Book Review – H.P. Lovecraft, “The Whisperer In Darkness”

October 10, 2013 — Leave a comment

“There always ben unseen things araound Dunwich–livin’ things–as ain’t human an’ ain’t good fer human folks.” – from The Dunwich Horror


Scared yet?

Every metalhead ought to be familiar with HP Lovecraft, a legendary American horror writer who was especially active in the 1920s and 30s. Plenty of metal songs have been inspired by his work–most famously a pair of Metallica songs, “The Call of Cthulhu” and “The Thing That Should Not Be.” Morbid Angel also gave a Lovecraftian shoutout with “The Ancient Ones.” Electric Wizard dedicates albums to the great “H.P.L.,” and Immortal based their song “In My Kingdom Cold” on “The Mountains of Madness.”

A short story writer for a pulp magazine called Weird Tales, Lovecraft and his work are collected in many different short story anthologies. He is most famous for the Cthulhu Mythos, a world and concept that provided the common basis of many of his later stories. The Cthulhu Mythos is a world where the crazy guy mumbling to himself on the bus is the only one with any clue as to what is really going on in the universe, as cults of evildoers around the world attempt to resurrect the cosmic monsters known as the Old Ones to reclaim their rightful place as lords of the universe.


This isn’t your parents’ classic sci-fi; the sinister atmospheres are beautifully rendered in every story collected here. “Dagon” is considered the beginning of the famous Cthulhu Mythos, while “The Hound” bears heavy influence from Edgar Allen Poe, Lovecraft’s biggest literary hero. “At The Mountains of Madness” tells of an Antarctic expedition gone horribly wrong. “The Dunwich Horror” and “The Whisperer In Darkness” are both fantastical interpretations of classic New England folklore with a Lovecraftian bent.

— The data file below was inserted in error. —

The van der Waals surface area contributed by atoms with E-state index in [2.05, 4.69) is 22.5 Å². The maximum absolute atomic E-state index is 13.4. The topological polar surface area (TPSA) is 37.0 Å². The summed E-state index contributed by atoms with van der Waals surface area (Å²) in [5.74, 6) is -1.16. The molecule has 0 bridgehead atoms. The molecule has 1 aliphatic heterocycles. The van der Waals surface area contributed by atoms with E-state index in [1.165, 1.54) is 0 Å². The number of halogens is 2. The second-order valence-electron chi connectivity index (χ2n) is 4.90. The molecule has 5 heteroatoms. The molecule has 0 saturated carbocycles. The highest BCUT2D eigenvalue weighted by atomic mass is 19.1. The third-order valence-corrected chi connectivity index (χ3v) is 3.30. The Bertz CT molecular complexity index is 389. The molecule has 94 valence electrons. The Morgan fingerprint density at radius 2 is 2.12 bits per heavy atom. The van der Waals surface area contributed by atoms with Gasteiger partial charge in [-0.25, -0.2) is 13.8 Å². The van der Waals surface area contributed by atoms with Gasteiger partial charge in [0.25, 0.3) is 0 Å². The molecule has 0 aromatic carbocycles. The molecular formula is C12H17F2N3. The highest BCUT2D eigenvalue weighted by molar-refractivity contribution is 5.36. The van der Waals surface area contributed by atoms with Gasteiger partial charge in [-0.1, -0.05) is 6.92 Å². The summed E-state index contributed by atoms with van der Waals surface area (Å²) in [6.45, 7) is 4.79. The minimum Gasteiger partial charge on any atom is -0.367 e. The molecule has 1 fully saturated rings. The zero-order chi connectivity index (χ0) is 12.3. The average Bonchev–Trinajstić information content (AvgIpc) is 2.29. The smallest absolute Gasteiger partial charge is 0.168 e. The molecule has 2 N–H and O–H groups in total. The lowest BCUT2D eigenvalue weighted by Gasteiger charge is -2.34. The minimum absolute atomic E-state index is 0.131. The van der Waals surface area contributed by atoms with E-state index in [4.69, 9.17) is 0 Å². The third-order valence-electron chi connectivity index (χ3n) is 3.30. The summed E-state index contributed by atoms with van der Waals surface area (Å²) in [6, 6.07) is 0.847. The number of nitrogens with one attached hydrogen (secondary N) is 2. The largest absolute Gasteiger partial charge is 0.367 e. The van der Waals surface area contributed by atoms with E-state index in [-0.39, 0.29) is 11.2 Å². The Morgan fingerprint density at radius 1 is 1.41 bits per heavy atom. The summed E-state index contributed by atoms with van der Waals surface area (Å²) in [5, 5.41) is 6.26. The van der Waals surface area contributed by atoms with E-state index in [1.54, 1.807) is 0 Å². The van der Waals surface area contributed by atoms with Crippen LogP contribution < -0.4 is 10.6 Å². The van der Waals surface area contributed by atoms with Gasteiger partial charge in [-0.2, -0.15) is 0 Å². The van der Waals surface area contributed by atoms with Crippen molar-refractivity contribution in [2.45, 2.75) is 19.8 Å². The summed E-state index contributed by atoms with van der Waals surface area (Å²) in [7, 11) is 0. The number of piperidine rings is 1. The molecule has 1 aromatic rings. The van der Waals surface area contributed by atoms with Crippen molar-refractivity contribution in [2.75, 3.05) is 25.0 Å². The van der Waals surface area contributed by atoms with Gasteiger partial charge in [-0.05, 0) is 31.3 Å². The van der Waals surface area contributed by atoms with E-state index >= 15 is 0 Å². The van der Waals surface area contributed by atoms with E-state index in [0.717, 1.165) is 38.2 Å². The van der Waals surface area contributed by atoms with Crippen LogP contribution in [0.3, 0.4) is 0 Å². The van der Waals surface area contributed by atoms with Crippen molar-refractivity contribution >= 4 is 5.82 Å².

“The Case of Charles Dexter Ward” is my personal favorite, a masterpiece of a tale explaining what happens when you lock up a passionate occultist with a disturbing family history in an asylum.

Lovecraft chills his audiences so effectively because he doesn’t always describe the actual terror, but more commonly by describing human and animal reactions to the terrors occurring at present. Sometimes it’s scarier to describe not a terrifying monster, but instead a village elder breaking into a cold sweat, screaming “Oh my God, that thing!!!!” and then falling motionless to the ground. Forcing you to wonder exactly what happened is Lovecraft’s best weapon, and he uses it with a perfectionist’s eye.

Although he wrote in the early part of the 20th century, Lovecraft’s prose is purposefully more old-style 1800s, again in homage to his Poe fascination. And he can employ either the 1st person “I” point of view or third-person, as though writing a series of observations in a scientific journal (the latter masterfully so in “The Case of Charles Dexter Ward”).

HP Lovecraft died in 1937 at the age of 46, and he never made much money from his writing. Nevertheless, his legacy remains strong, especially among horror and metal fans, who admire his ability to create a disturbing and uneasy atmosphere. His world, from the evil Necronomicon book, to the ancient shapeless forms lurking among underwater ruins, to the scholars and experts at Miskatonic University, is one that can easily be lost in.

It is a world fittingly celebrated by the greatest music on earth, heavy metal.


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